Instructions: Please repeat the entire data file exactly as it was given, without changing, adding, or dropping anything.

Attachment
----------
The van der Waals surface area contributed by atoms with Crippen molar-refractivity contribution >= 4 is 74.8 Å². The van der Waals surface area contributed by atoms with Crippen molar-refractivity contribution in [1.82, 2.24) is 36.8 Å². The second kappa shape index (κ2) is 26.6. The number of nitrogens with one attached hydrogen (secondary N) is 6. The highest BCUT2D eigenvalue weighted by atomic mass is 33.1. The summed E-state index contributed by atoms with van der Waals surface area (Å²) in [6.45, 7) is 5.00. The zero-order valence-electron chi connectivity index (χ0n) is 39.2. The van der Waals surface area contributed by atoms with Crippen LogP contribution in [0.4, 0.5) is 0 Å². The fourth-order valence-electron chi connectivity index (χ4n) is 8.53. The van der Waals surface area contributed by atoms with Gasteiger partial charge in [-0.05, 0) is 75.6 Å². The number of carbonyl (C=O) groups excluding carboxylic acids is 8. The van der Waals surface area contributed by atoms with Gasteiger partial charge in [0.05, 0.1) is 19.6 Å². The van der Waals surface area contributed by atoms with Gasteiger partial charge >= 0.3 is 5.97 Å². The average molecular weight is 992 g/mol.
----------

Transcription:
The van der Waals surface area contributed by atoms with Crippen molar-refractivity contribution >= 4 is 74.8 Å². The van der Waals surface area contributed by atoms with Crippen molar-refractivity contribution in [1.82, 2.24) is 36.8 Å². The second kappa shape index (κ2) is 26.6. The number of nitrogens with one attached hydrogen (secondary N) is 6. The highest BCUT2D eigenvalue weighted by atomic mass is 33.1. The summed E-state index contributed by atoms with van der Waals surface area (Å²) in [6.45, 7) is 5.00. The zero-order valence-electron chi connectivity index (χ0n) is 39.2. The van der Waals surface area contributed by atoms with Crippen LogP contribution in [0.4, 0.5) is 0 Å². The fourth-order valence-electron chi connectivity index (χ4n) is 8.53. The van der Waals surface area contributed by atoms with Gasteiger partial charge in [-0.05, 0) is 75.6 Å². The number of carbonyl (C=O) groups excluding carboxylic acids is 8. The van der Waals surface area contributed by atoms with Gasteiger partial charge in [0.05, 0.1) is 19.6 Å². The van der Waals surface area contributed by atoms with Gasteiger partial charge >= 0.3 is 5.97 Å². The average molecular weight is 992 g/mol.